I had led our pitch and won the Wendy’s account at Ronalds-Reynolds. A few months later, Wendy’s came to us with news that McDonalds was planning a major new sandwich launch (which turned out to be the Mc D-L-T).  We needed to make some similar noise to compete.

We knew McDonalds’ budget would dwarf ours. Our intelligence told us McDonalds media strategy was akin to “be everywhere all the time.” Wendy’s told us their response would be to launch hot dogs.  Hot dogs??

Hardly an exciting new item.  Sure, it could be garnished it with cheese or chili or chili and cheese, but nothing revolutionary here.  We decided to borrow some interest for the introduction from celebrities and developed an idea we called The Great Canadian Hot Dog, like there was such a thing.

We found a number of well known celebrities, a cast that was hardly “A” list because of our budget: Rockin’ Ronnie Hawkins (former front man for The Band), Count Floyd from SCTV (Joe Flaherty), Carole Pope (from rock group Rough Trade, the Toronto Blue Jay’s mascot in costume, Sir John A. Macdonald (Canada’s first Prime Minister) and former hockey player Eddie Shack, known as much for his rambunctious enthusiasm when he played as for his huge handlebar mustache.

The ironic thing here was that Flaherty and Hawkins were transplanted U.S. citizens; Pope was born in the U.K. The Blue Jay mascot was imaginary, and Sir John A. had died about a century before.  So that left Eddie Shack as the only born and bred Canadian.  No matter, everyone identified them all as Canadians with some authority.

We also secured rights to a song called “Hot Diggity (Dog Ziggity Boom)” which was an old time Perry Como hit from the 1950s.  Anything to keep the attention away from the food, which was tasty but hardly revolutionary news.

The idea for the commercial was simply to have the celebrities holding a hot dog, mug to camera and take a bite.  Our shoot scheduled the celebs one after another and everything was going really well.  Count Floyd even gave us a vampire style bite of his hot dog.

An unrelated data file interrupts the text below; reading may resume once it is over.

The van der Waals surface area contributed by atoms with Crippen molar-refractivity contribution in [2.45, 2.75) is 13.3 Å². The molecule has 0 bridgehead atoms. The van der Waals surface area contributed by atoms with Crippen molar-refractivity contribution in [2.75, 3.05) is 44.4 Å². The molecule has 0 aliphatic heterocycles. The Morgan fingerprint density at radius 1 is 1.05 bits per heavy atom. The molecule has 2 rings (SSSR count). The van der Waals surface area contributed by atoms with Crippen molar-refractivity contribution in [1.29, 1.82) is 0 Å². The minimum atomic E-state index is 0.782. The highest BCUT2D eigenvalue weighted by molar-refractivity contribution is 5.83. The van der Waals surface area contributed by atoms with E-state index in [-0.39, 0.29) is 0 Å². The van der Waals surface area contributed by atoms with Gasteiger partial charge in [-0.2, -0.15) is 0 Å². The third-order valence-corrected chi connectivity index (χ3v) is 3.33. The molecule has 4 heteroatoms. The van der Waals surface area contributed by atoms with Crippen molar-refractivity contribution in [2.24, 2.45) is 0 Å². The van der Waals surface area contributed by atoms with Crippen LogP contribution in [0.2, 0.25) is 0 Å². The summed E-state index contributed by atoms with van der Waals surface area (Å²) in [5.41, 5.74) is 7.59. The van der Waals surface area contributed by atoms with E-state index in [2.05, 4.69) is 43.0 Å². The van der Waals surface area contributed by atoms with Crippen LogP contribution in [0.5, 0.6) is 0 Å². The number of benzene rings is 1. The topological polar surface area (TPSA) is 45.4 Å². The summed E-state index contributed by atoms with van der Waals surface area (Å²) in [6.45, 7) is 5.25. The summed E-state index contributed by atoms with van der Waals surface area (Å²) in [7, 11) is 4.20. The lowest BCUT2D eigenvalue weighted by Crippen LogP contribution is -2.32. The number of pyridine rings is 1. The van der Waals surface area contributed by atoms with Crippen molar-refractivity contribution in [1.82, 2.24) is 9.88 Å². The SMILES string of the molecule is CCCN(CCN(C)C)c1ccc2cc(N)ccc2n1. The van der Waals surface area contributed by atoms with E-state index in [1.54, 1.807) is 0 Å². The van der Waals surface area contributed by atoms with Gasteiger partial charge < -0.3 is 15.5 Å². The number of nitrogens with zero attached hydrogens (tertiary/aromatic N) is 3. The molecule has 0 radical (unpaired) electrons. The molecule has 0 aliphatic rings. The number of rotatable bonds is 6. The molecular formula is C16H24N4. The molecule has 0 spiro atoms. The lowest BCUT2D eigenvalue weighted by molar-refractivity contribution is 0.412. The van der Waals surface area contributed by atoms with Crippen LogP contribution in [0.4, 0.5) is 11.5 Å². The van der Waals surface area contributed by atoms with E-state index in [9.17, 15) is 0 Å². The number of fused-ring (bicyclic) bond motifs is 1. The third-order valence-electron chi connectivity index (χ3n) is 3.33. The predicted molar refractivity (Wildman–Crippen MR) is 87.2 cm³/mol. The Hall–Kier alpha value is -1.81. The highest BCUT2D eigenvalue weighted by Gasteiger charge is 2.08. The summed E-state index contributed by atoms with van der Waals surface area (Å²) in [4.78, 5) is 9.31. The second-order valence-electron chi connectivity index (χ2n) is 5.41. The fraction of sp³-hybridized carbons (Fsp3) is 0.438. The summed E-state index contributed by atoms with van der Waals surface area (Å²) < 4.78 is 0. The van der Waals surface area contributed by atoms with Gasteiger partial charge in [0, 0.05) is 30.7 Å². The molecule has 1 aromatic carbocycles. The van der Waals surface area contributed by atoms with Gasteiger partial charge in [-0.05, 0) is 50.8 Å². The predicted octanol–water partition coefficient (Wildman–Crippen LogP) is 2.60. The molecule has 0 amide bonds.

Early in the afternoon, Eddie Shack arrived for his vignette.  He was incredibly pleased to be featured in a commercial because he had not done much commercial work for some time, and this was to be a national commercial.
He wanted to look his best. As a result, he showed up to the shoot, cleaned up really good and well dressed for success. Problem was, in getting cleaned up, he was also freshly shaven. No mustache. Now he just looked like an anonymous guy with a big nose.

We had hired him for his recognition which focused on his mustache. We asked Shack to wait in make up for his section of the commercial.  Meanwhile our makeup person constructed a mustache resembling Shack’s famous big nose duster.  She saved our shoot day.

She was successful in simulating the mustache and pasting it on him.  We shot our vignette of Shack enthusiastically eating the Wendy’s hot dog.

Then, on a whim, we asked for some footage of him ripping the mustache off to take a bite, like the hot dog was so good nothing should get in the way.  We thought it might look funny for an out take reel to show franchisees or something like that. The shot looked hilarious. So funny that we went with it in the final commercial.  Another lesson that when you are shooting a commercial, get everything you can think of because it may be useful later.

Enter “The Law of Unintended Consequences.” No sooner had the Wendy’s Hot Dog commercial gone on air with Shack ripping off his mustache than I got a call from our advertising industry press.

“Is it true that you used look-alikes instead of the real personalities?” they asked. “We noticed that your Eddie Shack did not have a real mustache!”

“Well, you got us,” I admitted, “We did use one look alike.”  I was thinking of the British actor playing John A. Macdonald. “But I am not at liberty to tell you which one it was,” I added.

I left it for them to figure out our Macdonald vs McDonalds ploy. Funnier yet, at the end of the year, we won a Bessie (Canadian TV award for advertising that got results) for our commercial.  The commercial generated a lot of trial for the hot dog during its promotional period.

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